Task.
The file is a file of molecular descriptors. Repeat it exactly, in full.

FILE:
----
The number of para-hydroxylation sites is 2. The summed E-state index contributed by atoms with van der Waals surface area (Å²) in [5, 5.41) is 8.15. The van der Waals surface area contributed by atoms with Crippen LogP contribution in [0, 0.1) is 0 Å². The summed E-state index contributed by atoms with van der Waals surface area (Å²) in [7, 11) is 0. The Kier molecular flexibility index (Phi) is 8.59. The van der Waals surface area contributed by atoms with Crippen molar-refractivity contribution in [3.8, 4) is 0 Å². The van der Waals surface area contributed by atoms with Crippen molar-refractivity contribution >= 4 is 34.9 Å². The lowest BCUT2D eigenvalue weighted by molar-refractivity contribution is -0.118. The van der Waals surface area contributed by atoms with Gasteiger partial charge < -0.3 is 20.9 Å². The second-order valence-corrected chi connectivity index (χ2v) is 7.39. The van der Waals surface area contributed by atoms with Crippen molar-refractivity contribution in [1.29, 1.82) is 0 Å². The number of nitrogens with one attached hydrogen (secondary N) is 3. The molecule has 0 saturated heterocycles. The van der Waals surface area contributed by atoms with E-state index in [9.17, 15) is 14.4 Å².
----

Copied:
The number of para-hydroxylation sites is 2. The summed E-state index contributed by atoms with van der Waals surface area (Å²) in [5, 5.41) is 8.15. The van der Waals surface area contributed by atoms with Crippen LogP contribution in [0, 0.1) is 0 Å². The summed E-state index contributed by atoms with van der Waals surface area (Å²) in [7, 11) is 0. The Kier molecular flexibility index (Phi) is 8.59. The van der Waals surface area contributed by atoms with Crippen molar-refractivity contribution in [3.8, 4) is 0 Å². The van der Waals surface area contributed by atoms with Crippen molar-refractivity contribution >= 4 is 34.9 Å². The lowest BCUT2D eigenvalue weighted by molar-refractivity contribution is -0.118. The van der Waals surface area contributed by atoms with Gasteiger partial charge < -0.3 is 20.9 Å². The second-order valence-corrected chi connectivity index (χ2v) is 7.39. The van der Waals surface area contributed by atoms with Crippen molar-refractivity contribution in [1.29, 1.82) is 0 Å². The number of nitrogens with one attached hydrogen (secondary N) is 3. The molecule has 0 saturated heterocycles. The van der Waals surface area contributed by atoms with E-state index in [9.17, 15) is 14.4 Å².